SALT LAKE CITY — The Navajo Nation is hopeful a pilot project south of Bluff in San Juan County will help transform the state’s poorest county by delivering new jobs and producing a commodity it can sell on the market.
Beyond its economic punch, the project will deliver environmental benefits by taking a wasted stream of methane gas flared from the Tohonadla Oil Field and transform it into hydrogen.
“I see the Navajo Nation being a leader in hydrogen production,” said Dory Peters, president and CEO of Big Navajo Energy.
Peters was one of several people at a Monday press conference at the state Capitol to detail the pilot project and its next steps.
“The Navajo Nation sees the vision,” Peters said. “Our intent is to be one of the largest hydrogen producers.”
Peters was joined by William D. McCabe, technology officer with Navajo Nation Oil and Gas Inc., Johnpaul Quick, CEO of H2GO, Laura Nelson, Gov. Gary Herbert’s energy adviser and director of the Governor’s Office of Energy Development as well as Sen. David Hinkins, R-Orangeville, who represents San Juan County.
“It’s a monumental, unique event that we are here to celebrate,” Nelson said. “It is really a story of innovation.”
McCabe said the Navajo Nation has been long considered an energy tribe, with one third of the nation’s disposable income derived from natural resource extraction such as oil and gas development and coal mining.
The so-called stranded gasses, aside from being bad for the environment, are a lost source of revenue, he said.
“It is a resource that is going up in smoke, if you will. Now we are able to capture this and convert it into the fuel of the future,” he said, adding that the project is in the design phase now, but in a few months will be capturing the gas.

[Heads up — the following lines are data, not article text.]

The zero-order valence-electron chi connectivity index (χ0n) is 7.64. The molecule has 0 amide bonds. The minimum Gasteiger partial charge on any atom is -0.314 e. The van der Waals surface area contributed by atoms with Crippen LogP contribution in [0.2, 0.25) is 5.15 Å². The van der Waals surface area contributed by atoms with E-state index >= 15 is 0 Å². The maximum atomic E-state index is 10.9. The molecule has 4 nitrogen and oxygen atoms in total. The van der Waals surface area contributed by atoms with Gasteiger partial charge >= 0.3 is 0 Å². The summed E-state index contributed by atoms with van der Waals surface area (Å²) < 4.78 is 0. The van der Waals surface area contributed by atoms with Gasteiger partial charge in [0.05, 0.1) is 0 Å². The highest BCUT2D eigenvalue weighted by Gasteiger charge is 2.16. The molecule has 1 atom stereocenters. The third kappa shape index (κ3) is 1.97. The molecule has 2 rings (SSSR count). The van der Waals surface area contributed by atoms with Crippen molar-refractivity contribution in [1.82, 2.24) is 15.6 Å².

Hinkins also extolled the benefits of hydrogen as a clean fuel source that will be increasingly turned to for vehicle fleets.
He pointed to Nikola Motor, which got its start in Utah and is now in Arizona, and its development of a hydrogen-electric semi truck.
Anheuser-Busch made its first delivery with one of the trucks last week and has an order for 800 of the zero-emission trucks in its goal to reduce 25% of its carbon footprint by 2025.
McCabe said the Navajo Nation has 60 convenience stores that he hopes will carry the hydrogen fuel.
Peters added the project fits into the desire by Navajo Nation President Jonathan Nez to create green space and a clean energy economy.
“This offers clean solutions for our people of the Navajo Nation,” he said.
Ultimately, the desire is to capture all flared methane — an estimated 80,000 cubic feet per day that is a wasted stream of revenue.
The nation produces about 15,000 barrels of oil per day.
McCabe said there’s an estimated 3 billion to 5 billion barrels of oil, 2 trillion to 3 trillion cubic feet of natural gas, and 6 billion cubic feet of helium in the ground of the Navajo Nation — a resource that will provide 50 years of development opportunity.
The announcement of the pilot project was made in celebration of Native American Heritage Month.
“It’s about tribal self determination,” Nelson said.